UK dispute over European Marine Sites
The first rounds have been fired in what may be a lengthy dispute between two conservation bodies and the UK Marine Management Organisation relating to the relationship between fishing and obligations under EU Habitats legislation, writes Andrew Oliver, partner and specialist in sea fisheries and marine environmental law, at solicitors Andrew Jackson.
In a letter dated 1 August 2011 the Marine Conservation Society and Client Earth wrote to the Marine Management Organisation putting forward their view that fishing activities had either caused or were likely to continue to cause damage to a number of European Marine Sites. In particular it was their view that fishing caused damage to features such as reefs, sand flats, shallow inlets and bays as well as seabed habitats which were the reason for the designation (or proposed designation) as a European Marine Site.
In particular they cited bottom towed fishing gear, scallop dredging, beam trawls and otter trawls as well as the use of unregulated static fishing gear as causing such harm. Their answer to this issue was that the MMO could and should address these issues by amending fishing licences to prohibit fishing activities in European Marine Sites unless and until licence holders could establish that the particular activity they were conducting did not cause disturbance deterioration or adverse effects to and European Marine Sites. Licence holders would have to do this by way of an appropriate assessment under the Habitats Directive.
In terms of the law the conservationists cite the well known Waddenzee Case (S – 127/02) stating that a fishing licence mounted to a "plan or project" within the meaning of article 6(3) of the Habitats Directive and thus required an appropriate assessment. Furthermore they allege that the MMO was duty bound under Article 6(2) of the Directive to take appropriate steps to avoid deterioration and disturbance of the habitats and species in a European Marine Site and should not allow those activities to take place until an appropriate establishment had made certain that it would not adversely affect the integrity of the site. This would be indicated by there being no reasonable scientific doubt remaining as to the absence of such adverse effects.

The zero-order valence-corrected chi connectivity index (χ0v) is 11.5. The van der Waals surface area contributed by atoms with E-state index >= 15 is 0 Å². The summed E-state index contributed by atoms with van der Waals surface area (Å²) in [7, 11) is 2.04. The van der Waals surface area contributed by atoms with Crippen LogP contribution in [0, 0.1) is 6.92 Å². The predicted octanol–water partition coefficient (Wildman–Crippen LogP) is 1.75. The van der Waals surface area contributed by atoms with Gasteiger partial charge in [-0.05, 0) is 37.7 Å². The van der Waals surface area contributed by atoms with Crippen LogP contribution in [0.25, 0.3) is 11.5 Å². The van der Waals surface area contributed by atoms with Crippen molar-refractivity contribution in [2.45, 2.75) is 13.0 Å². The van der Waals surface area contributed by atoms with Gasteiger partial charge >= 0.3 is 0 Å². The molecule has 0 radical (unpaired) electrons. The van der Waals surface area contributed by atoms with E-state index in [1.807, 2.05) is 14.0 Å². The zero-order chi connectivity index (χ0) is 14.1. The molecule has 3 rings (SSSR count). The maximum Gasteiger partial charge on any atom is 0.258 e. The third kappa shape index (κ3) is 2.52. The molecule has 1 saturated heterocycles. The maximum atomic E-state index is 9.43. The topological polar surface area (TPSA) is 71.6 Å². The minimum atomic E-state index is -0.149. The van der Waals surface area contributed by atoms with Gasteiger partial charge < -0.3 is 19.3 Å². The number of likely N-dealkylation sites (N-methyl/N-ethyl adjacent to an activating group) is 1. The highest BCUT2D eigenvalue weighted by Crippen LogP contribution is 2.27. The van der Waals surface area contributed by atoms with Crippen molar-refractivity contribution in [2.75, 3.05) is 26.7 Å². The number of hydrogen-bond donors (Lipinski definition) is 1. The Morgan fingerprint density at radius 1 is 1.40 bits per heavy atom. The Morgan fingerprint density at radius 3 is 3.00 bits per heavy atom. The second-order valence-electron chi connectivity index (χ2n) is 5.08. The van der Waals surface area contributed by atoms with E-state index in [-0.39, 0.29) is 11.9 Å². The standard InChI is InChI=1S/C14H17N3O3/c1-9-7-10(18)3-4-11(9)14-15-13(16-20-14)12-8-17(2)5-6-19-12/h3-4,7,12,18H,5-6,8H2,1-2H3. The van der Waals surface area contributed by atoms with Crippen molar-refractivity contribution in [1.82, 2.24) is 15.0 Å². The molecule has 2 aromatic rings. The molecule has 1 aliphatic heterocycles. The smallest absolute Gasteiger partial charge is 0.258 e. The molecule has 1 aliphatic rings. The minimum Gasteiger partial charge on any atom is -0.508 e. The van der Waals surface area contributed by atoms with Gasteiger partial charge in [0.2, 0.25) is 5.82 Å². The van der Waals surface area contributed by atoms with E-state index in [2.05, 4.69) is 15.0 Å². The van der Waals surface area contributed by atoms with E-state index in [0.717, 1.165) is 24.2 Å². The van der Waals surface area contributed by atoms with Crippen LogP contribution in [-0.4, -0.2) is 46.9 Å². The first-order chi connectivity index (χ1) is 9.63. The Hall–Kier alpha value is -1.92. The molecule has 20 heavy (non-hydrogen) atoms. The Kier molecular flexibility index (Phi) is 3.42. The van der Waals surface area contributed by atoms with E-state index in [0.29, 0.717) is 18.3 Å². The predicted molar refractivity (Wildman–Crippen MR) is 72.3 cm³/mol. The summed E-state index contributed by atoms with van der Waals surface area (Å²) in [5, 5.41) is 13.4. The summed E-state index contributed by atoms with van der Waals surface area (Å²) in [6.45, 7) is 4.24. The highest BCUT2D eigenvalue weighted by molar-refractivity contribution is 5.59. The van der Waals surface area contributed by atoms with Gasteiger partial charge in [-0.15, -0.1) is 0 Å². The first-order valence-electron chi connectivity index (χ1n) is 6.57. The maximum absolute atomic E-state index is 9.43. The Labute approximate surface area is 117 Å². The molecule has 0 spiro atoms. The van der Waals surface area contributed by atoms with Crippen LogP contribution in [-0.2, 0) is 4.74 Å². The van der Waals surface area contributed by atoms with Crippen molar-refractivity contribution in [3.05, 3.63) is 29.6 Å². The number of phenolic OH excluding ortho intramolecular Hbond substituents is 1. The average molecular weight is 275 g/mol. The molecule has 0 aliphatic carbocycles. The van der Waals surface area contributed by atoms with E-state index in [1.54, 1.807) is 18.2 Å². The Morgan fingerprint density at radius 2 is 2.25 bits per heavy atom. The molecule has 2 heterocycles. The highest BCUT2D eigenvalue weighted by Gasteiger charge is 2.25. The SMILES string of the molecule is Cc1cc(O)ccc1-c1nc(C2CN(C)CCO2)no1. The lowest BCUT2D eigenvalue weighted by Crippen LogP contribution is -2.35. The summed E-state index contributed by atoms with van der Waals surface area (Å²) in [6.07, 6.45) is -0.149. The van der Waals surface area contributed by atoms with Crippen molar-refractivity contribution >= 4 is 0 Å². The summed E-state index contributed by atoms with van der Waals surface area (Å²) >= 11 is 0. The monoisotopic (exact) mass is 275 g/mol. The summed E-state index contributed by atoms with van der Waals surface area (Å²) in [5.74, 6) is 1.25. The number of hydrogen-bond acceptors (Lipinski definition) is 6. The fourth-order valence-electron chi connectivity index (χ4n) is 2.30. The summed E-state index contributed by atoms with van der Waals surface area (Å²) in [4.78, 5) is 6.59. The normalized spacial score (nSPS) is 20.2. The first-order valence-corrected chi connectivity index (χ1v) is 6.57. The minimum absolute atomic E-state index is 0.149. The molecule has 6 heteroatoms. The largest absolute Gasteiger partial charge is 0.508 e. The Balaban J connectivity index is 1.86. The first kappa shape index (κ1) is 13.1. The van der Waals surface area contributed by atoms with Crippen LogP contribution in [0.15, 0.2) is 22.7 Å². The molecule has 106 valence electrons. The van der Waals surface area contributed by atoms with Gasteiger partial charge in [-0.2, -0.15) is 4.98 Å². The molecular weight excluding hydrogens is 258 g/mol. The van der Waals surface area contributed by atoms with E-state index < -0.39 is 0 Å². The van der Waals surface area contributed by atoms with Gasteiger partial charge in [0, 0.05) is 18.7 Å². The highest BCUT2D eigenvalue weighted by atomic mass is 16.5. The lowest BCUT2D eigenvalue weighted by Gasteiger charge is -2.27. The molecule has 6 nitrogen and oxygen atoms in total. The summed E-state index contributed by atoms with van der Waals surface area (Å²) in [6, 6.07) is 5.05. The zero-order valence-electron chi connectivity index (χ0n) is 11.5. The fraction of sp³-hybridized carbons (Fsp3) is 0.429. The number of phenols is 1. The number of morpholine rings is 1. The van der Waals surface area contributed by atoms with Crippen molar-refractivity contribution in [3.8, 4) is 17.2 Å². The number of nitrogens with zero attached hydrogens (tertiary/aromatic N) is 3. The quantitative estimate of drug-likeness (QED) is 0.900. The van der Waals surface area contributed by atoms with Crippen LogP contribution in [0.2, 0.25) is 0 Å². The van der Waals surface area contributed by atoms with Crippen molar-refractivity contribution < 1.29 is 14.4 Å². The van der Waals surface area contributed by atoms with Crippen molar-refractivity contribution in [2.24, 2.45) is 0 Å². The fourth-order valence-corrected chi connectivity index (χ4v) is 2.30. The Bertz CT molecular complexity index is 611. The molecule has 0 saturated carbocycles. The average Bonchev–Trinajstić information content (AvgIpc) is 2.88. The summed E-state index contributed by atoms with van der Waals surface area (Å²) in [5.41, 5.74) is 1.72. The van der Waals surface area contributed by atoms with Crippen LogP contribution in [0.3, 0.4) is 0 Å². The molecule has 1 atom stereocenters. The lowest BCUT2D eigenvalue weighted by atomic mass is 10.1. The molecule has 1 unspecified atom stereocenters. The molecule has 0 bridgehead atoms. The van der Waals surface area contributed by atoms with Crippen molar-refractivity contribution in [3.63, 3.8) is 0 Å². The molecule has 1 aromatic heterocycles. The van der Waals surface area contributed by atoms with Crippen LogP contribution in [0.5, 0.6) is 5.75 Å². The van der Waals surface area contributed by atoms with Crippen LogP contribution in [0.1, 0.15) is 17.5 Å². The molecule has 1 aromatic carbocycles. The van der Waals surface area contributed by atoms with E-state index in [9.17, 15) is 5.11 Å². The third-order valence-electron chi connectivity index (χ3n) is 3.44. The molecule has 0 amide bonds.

The MMO replied on 12 October acknowledging that it did have clear obligations under the Conservation of Habitats and Species Regulations 2010 in order to secure compliance with the European Habitats Directive. The MMO in particular pointed out that its response in respect of protection of the marine environment had to be both appropriate and proportionate bearing in mind the need to balance the protection of the environment with the protection of the right of fishermen to fish and earn a living. The MMO pointed out that they have worked closely with the various governmental conservation bodies in the UK and that the assertion by the conservation bodies that there should be a blanket prohibition on all fishing activities would be disproportionate and would have a significant impact on the livelihoods of fishing licence holders by preventing them from undertaking legitimate fishing operations. The evidence from Natural England (the MMO's adviser on environmental matters) found that of the commercial fisheries related activities in European Marine Sites on 2% would pose a high risk to such sites and therefore a blanket ban would be disproportionate.
Clearly this is a matter which will continue and these first exchanges have done little more than set out each party's position. The fact of the matter is that the conservation and environmental lobby is becoming increasingly confident in its approach and it would be surprising if this development in the UK is not reflected elsewhere in European waters. It is a dispute that the marine and sea fishery lawyers at Andrew Jackson will continue to monitor with interest.
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